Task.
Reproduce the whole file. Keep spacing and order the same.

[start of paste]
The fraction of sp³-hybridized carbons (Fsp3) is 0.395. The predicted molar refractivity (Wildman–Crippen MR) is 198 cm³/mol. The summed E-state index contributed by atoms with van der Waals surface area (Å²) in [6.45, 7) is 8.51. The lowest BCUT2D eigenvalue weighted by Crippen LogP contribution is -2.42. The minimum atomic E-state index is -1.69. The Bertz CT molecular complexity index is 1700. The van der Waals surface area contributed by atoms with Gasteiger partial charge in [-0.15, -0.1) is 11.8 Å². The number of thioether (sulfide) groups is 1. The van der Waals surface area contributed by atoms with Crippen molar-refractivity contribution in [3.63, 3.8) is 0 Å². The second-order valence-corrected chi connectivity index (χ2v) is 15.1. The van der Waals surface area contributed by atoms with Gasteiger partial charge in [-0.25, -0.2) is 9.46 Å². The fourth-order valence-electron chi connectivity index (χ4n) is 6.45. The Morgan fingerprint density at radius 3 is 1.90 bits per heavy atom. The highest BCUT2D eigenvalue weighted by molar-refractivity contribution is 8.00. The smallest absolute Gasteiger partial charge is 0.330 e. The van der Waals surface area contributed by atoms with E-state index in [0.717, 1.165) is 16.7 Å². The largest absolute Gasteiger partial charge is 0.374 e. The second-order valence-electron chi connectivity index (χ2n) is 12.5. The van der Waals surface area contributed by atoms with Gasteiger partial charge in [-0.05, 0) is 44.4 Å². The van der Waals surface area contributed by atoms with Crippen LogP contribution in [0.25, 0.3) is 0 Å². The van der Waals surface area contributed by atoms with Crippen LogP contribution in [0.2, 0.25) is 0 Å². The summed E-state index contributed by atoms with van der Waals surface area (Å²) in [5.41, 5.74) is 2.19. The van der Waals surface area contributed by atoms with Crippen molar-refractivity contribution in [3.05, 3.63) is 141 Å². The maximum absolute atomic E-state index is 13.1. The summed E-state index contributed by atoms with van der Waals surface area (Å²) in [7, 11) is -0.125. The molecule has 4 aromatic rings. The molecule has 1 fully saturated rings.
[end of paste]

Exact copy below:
The fraction of sp³-hybridized carbons (Fsp3) is 0.395. The predicted molar refractivity (Wildman–Crippen MR) is 198 cm³/mol. The summed E-state index contributed by atoms with van der Waals surface area (Å²) in [6.45, 7) is 8.51. The lowest BCUT2D eigenvalue weighted by Crippen LogP contribution is -2.42. The minimum atomic E-state index is -1.69. The Bertz CT molecular complexity index is 1700. The van der Waals surface area contributed by atoms with Gasteiger partial charge in [-0.15, -0.1) is 11.8 Å². The number of thioether (sulfide) groups is 1. The van der Waals surface area contributed by atoms with Crippen molar-refractivity contribution in [3.63, 3.8) is 0 Å². The second-order valence-corrected chi connectivity index (χ2v) is 15.1. The van der Waals surface area contributed by atoms with Gasteiger partial charge in [-0.25, -0.2) is 9.46 Å². The fourth-order valence-electron chi connectivity index (χ4n) is 6.45. The Morgan fingerprint density at radius 3 is 1.90 bits per heavy atom. The highest BCUT2D eigenvalue weighted by molar-refractivity contribution is 8.00. The smallest absolute Gasteiger partial charge is 0.330 e. The van der Waals surface area contributed by atoms with E-state index in [0.717, 1.165) is 16.7 Å². The largest absolute Gasteiger partial charge is 0.374 e. The second-order valence-electron chi connectivity index (χ2n) is 12.5. The van der Waals surface area contributed by atoms with Gasteiger partial charge in [-0.05, 0) is 44.4 Å². The van der Waals surface area contributed by atoms with Crippen LogP contribution in [0.25, 0.3) is 0 Å². The van der Waals surface area contributed by atoms with Crippen LogP contribution in [0.2, 0.25) is 0 Å². The summed E-state index contributed by atoms with van der Waals surface area (Å²) in [5.41, 5.74) is 2.19. The van der Waals surface area contributed by atoms with Crippen molar-refractivity contribution in [3.05, 3.63) is 141 Å². The maximum absolute atomic E-state index is 13.1. The summed E-state index contributed by atoms with van der Waals surface area (Å²) in [7, 11) is -0.125. The molecule has 4 aromatic rings. The molecule has 1 fully saturated rings.